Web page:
Visiting United States' Secretary of State Condoleezza Rice said Tuesday that a nuclear test by the Democratic People's Republic of Korea (DPRK) would be a "very provocative" act.
Rice made her remarks at a joint press conference with Egyptian Foreign Minister Ahmed Abul Gheit after a group meeting with foreign ministers from Egypt, Jordan plus the six nations of the Gulf Cooperation Council -- Saudi Arabia, Bahrain, United Arab Emirates, Oman, Qatar and Kuwait.
It would be a "very provocative act" by the DPRK, yet they have not done it yet, she told the press conference, which was dominated by questions over the disputed Iranian nuclear program and DPRK's nuclear test.
A nuclear test by the DPRK will create a big difference in the Korean peninsula situation, she said, adding that it was not just an issue for the America, but a "quite serious issue" for the entire neighborhood.
As for a U.S. possible military operation against the DPRK if it conduct a nuclear test, Rice said the U.S. would need to assess the options.
Earlier in the day, U.S. State Department spokesman Sean McCormack said in a statement that a nuclear test by the DPRK would pose an "unacceptable" threat to peace and stability in Asia and the world.
A nuclear test would "severely undermine our confidence in the DPRK's commitment to six party talks and would pose an unacceptable threat to peace and stability in Asia and the world," said McCormack in the statement.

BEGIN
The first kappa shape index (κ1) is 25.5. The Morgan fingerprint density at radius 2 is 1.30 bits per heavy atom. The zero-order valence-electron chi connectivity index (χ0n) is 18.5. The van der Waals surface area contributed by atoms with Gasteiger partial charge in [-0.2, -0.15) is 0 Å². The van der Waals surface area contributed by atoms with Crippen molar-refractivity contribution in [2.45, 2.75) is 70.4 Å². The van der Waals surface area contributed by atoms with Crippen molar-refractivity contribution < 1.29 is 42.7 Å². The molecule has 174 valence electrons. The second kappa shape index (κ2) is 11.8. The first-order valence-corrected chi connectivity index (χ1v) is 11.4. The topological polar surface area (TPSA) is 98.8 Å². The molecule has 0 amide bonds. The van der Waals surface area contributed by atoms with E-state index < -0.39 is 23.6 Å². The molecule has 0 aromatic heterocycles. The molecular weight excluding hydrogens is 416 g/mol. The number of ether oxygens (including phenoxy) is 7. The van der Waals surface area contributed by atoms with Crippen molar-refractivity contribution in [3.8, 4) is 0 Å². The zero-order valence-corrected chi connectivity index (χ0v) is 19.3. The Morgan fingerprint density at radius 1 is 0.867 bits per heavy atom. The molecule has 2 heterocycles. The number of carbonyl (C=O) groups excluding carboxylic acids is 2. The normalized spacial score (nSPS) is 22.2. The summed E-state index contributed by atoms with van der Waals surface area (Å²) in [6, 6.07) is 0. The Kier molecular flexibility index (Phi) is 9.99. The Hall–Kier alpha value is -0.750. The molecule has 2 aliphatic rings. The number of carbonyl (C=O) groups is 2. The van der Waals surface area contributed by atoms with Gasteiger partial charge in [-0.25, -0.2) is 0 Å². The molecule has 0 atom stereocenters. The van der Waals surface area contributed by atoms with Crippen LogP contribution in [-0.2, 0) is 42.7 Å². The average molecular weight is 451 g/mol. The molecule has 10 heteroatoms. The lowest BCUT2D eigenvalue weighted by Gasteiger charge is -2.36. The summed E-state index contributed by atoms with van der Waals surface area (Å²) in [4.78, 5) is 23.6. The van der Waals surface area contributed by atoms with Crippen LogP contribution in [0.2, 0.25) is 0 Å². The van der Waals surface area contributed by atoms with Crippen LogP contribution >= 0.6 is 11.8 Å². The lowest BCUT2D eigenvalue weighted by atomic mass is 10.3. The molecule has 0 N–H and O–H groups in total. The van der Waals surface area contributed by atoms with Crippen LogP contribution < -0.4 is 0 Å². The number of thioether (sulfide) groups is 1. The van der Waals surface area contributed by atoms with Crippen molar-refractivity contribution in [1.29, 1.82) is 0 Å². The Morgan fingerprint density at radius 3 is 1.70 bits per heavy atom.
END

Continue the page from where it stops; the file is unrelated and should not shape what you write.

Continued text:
"A provocative action of this nature would only further isolate the DPRK," McCormack said.
"The U.S. will continue to work with its allies and partners to discourage such a reckless action and will respond appropriately," he added.
McCormack was also in the Egyptian capital accompanying Rice, who arrived here earlier in the day on a two-day visit to Egypt as part of a regional tour, which has already taken her to Saudi Arabia.
Rice and McCormack's remarks came after the DPRK announced earlier in the day that it would conduct a nuclear test in the future as a war deterrent against the hostile the U.S. policy.
In a statement issued by the DPRK's Foreign Ministry, it said that the country "will in the future conduct a nuclear test under conditions where safety is firmly guaranteed," according to the official Korean Central News Agency.
However, the statement did not give a specific date or location for the upcoming test.
The six-party talks, which involves China, the DPRK, the United States, South Korea, Russia and Japan, have been stalled since the first phase of the fifth round of talks ended last November.
The DPRK insists on the abolishment of U.S. sanctions against it as a precondition for its return to the negotiation table.